Signs reading ‘people who take big plates tend to eat more’ are stuck up in the dining areas. And sinister though it may sound, it works. In just seven weeks after the first healthy eating measures were introduced in 2012, the calorie consumption of the 2,000 employees at the New York office fell by 3.1 million.

WHY IT REALLY PAYS TO DIE IN HARNESS

Unique to Google is its ‘death benefits’, which means that if an employee dies while working at the tech company, their surviving spouse or domestic partner continues to get 50 per cent of their salary every year for a decade.

Even more surprisingly, there’s no minimum term requirement, so every employee qualifies for the perk, even if they’ve only been there a week. Ken Norton, a product manager at Google, said he was ‘blown away’ to learn about it. ‘When I mentioned this benefit to my wife, she cried,’ he admits. New parents get similar perks: maternity pay lasts almost five months, while new dads get six weeks’ paid leave after the birth of a child.

The company offers what it dubs ‘baby bonding money’, too, to pay for nappies and takeaways in the month after a baby arrives — all free of charge to loyal staff.

SOON, YOU’LL BE CLIMBING THE WALL

While some offices may boast a gym or off-site tennis court, Google staff around the world can enjoy almost every sport under the sun — inside the sprawling grounds. There are rock-climbing walls, beach volleyball pits, ice skating rinks, running tracks, putting greens, bowling alleys, basketball courts, football pitches, ping pong tables and boardgames rooms.

Staff can relax after a long day in the swimming pool, which has wave machines and underwater treadmills, and a hunky lifeguard on duty round-the-clock.

For the less sporty types, there are mobile libraries which also offer language courses, ranging from Spanish to Mandarin.

The current London office, off Tottenham Court Road, has a rooftop allotment, where green-fingered employees can grow plants, herbs and fruit. There’s a waiting list for plots. And forget family holidays; Google likes staff to attend its annual ski trips, summer picnics and themed parties, so they spend every moment of spare time with colleagues.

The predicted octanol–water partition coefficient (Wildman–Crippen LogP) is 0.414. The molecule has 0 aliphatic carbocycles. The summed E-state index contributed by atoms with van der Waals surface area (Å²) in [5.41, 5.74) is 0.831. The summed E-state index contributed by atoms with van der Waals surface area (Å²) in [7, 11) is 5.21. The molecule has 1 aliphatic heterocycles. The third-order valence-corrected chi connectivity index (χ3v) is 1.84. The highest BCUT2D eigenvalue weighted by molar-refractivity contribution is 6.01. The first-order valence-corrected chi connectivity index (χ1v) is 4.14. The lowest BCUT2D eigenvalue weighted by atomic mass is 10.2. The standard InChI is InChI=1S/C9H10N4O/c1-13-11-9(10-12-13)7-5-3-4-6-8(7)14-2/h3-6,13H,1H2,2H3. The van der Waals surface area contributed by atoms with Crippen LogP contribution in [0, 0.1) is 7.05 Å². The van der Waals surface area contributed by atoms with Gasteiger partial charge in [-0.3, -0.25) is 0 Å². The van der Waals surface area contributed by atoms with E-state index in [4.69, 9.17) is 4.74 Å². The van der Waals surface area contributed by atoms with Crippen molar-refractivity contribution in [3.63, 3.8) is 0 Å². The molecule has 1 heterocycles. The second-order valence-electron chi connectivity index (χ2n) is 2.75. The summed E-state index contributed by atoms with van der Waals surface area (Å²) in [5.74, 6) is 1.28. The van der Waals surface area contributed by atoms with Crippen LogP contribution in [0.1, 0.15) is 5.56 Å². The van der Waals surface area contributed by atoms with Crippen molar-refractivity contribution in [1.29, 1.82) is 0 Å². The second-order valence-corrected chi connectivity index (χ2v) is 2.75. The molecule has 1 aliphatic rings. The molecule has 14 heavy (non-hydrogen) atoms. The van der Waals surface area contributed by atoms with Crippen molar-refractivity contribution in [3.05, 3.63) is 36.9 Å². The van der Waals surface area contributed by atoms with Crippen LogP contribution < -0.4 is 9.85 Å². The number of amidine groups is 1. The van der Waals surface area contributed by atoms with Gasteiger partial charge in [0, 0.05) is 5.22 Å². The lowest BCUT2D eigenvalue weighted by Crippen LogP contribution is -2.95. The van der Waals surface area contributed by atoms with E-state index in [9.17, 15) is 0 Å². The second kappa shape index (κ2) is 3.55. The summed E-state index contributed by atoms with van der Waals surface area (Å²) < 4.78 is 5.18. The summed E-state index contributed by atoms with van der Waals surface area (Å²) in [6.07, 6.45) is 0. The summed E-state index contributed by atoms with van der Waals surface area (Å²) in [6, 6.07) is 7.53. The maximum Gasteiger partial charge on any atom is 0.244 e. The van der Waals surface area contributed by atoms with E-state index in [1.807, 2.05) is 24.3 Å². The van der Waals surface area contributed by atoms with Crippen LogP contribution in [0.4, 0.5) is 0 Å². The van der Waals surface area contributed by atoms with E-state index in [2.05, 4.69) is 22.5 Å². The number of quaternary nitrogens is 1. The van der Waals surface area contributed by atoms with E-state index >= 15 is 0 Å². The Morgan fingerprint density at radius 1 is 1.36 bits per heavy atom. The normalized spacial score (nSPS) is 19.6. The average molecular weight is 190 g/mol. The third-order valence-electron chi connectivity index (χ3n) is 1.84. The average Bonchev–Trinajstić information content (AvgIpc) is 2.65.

But the emphasis on playtime can make people immature, it’s been claimed. ‘It’s like never-never land,’ says one employee. ‘People never grow up. They drink at all hours, socialise constantly, play games and do little to no work.’

MEETINGS IN A TENT — OR A BATHTUB

In Amsterdam, staff hold meetings in Sixties caravans (pictured above), with lawn chairs and fake BBQ grills; in Dublin, there’s a putting green and jungle-style canopies on the roof.

In Amsterdam, staff hold meetings in Sixties caravans (pictured above), with lawn chairs and fake BBQ grills; in Dublin, there’s a putting green and jungle-style canopies on the roof.

Why book a boring meeting room, when you could convene with your colleagues in a tent, on a bike — or even in a bathtub?

Google has pioneered gimmicky interiors and prides itself on holding ordinary office events in out-of-the-ordinary surroundings. Its Israeli office, for example, has an artificial beach and a slide, while the London HQ boasts dodgem cars, beach huts and rooms disguised as giant dice.

In Amsterdam, staff hold meetings in Sixties caravans, with lawn chairs and fake BBQ grills; in Dublin, there’s a putting green and jungle-style canopies on the roof.

Tables are made of old bathtubs, rooms have padded walls and the fabled ‘conference bike’ is used as a team-building exercise for new staff. It has four wheels and five riders, who have to work together in order to move it around.

YOU DON’T HAVE TO BE GAGA TO WORK HERE

Many a special guest pops into Google's offices around the world. Pictured: The Queen in London 

Many a special guest pops into Google’s offices around the world. Pictured: The Queen in London

If ALL that activity’s left you feeling exhausted rather than inspired, Google has a host of A-list speakers on speed-dial to give presentations to staff.

Among the famous faces to impart their words of wisdom are: singers Lady Gaga and Annie Lennox, models Lily Cole and Christy Turlington, actors Will Smith and Ryan Reynolds, and former U.S. President Barack Obama.

Since 2005, more than 1,000 guests have given motivational talks: the video of ‘Google Goes Gaga’ is very popular — it has racked up 2.5 million views.

The international search giant also assembles ‘top global thinkers and leaders’ for its annual ‘Zeitgeist Conference’, an elite, invitation-only event held in the English countryside, whose previous illustrious attendees included Prince Charles, Sir Richard Branson and David Cameron.

WHY WALK? TRY THE GOLF BUGGY INSTEAD

Forget that stressful morning commute: Google workers in San Francisco are provided with free, wifi-enabled shuttles to transport them from the city centre to the company HQ.

Elsewhere in the world, there are scooters and golf buggies to escort staff between different parts of the office — walking, it seems, is a waste of useful energy. Those who drive to work can enjoy free, on-site car washes and oil changes.

But commuting is far from the only dull daily task that’s more interesting at Google. Toilet breaks are a Quixotic experience, as well. The search engine’s offices are fitted with ‘Japanese toto toilets’, super high-tech contraptions with heated seats, in-built washers and dryers — and cost £11,000 each.

Google reveals plans for new bubble office